The Chobe River flows all year, the levels rising and falling with the rains.  The wildlife is abundant year-round, but at this time of year, even more so because many of the water holes in the bush have dried up.  There is green along the river but away from the water’s edge, the vegetation is sparse making visibility easier.  Elephants in large numbers came to the river’s edge to drink and play.  Twice, we had to wait on the houseboat before heading out as a few hundred swam across the river in front of us and played in the mud on the banks.  The mud serves as sunscreen and insect deterrent besides just plain fun for them to roll around in.  Hippos snorted and spouted or yawned as a sign of aggression.  Crocodiles, looking quite prehistoric, sunned themselves on the riverbank or cruised the river with only their eyes and tip of their snout above the water. Giraffes and zebras wandered inland. A troupe of baboons literally hung from the trees in the mornings and played along the beach. And the birds! King fishers of multiple varieties, fish eagles, African darters, skimmers and more kept our cameras snapping.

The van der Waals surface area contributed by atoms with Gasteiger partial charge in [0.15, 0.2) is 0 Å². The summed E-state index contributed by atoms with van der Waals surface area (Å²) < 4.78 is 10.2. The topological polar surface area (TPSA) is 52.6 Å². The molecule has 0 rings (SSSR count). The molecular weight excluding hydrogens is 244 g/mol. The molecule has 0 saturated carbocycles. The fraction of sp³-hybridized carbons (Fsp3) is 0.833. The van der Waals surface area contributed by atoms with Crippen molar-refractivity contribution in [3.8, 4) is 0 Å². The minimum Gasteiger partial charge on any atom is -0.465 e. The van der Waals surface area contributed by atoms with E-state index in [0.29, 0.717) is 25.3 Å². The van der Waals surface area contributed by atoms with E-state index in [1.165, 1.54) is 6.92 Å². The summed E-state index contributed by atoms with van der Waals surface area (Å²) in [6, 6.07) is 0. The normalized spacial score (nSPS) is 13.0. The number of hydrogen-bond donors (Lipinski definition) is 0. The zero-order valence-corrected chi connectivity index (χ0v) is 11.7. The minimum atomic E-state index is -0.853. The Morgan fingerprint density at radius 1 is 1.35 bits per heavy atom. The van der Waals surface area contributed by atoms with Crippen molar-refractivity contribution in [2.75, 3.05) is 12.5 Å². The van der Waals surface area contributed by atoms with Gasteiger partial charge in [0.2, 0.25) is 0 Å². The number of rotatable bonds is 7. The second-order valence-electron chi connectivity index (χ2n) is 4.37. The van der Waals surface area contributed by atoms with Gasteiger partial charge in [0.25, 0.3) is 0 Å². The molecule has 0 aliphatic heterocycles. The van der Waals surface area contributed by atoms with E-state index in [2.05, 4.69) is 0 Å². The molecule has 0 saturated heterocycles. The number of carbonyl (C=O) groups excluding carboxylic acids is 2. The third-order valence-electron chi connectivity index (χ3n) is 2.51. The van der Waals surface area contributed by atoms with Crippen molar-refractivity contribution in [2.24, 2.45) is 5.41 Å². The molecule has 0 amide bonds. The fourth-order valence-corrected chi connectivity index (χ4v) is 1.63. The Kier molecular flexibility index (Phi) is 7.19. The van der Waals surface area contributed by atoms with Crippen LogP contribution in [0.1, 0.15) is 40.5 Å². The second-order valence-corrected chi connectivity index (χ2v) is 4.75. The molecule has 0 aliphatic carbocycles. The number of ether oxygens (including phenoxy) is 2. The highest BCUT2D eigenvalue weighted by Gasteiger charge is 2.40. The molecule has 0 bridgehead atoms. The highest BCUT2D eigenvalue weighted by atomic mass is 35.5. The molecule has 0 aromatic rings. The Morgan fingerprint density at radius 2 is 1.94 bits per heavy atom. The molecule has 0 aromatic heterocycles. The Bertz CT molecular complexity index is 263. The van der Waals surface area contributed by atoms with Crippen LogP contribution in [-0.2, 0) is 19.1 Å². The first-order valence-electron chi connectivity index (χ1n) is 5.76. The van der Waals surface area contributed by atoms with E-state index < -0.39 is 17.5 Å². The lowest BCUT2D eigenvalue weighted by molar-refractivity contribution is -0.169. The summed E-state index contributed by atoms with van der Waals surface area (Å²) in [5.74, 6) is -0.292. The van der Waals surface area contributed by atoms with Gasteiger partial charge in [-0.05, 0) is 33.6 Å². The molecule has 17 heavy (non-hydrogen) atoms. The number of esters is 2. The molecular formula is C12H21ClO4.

Stories about each of the animals abound.  I’ll only share a few.  We came across a fish trap – a pool created as the river previously flooded water receded.  The fish trap will attract hundreds of birds to feed on the landlocked fish until they are all gone. We counted 24+ different species of birds arriving continuously looking for an easy meal.  Our guide told us the trap would only last a day or two until the fish were all gone and the land dried up. 

 

One evening, we stopped along the coast in our skiff to watch the African sunset for our ‘sundowner’ when on the horizon a small herd of elephants appeared silhouetted by the orange sky. On our last morning on the Chobe, as we were setting out for our morning safari, our guide spotted a pride of lions across the water on the banks of the river.  We cruised over to see several females and cubs waking up for the day.  A small herd of impala were 300 yards away heading unbeknownst of the lions.  Eventually one of the lions caught a whiff, halfheartedly stalked an impala that came too close but gave up as the other lions continued to just lounge around.  They must not have been too hungry!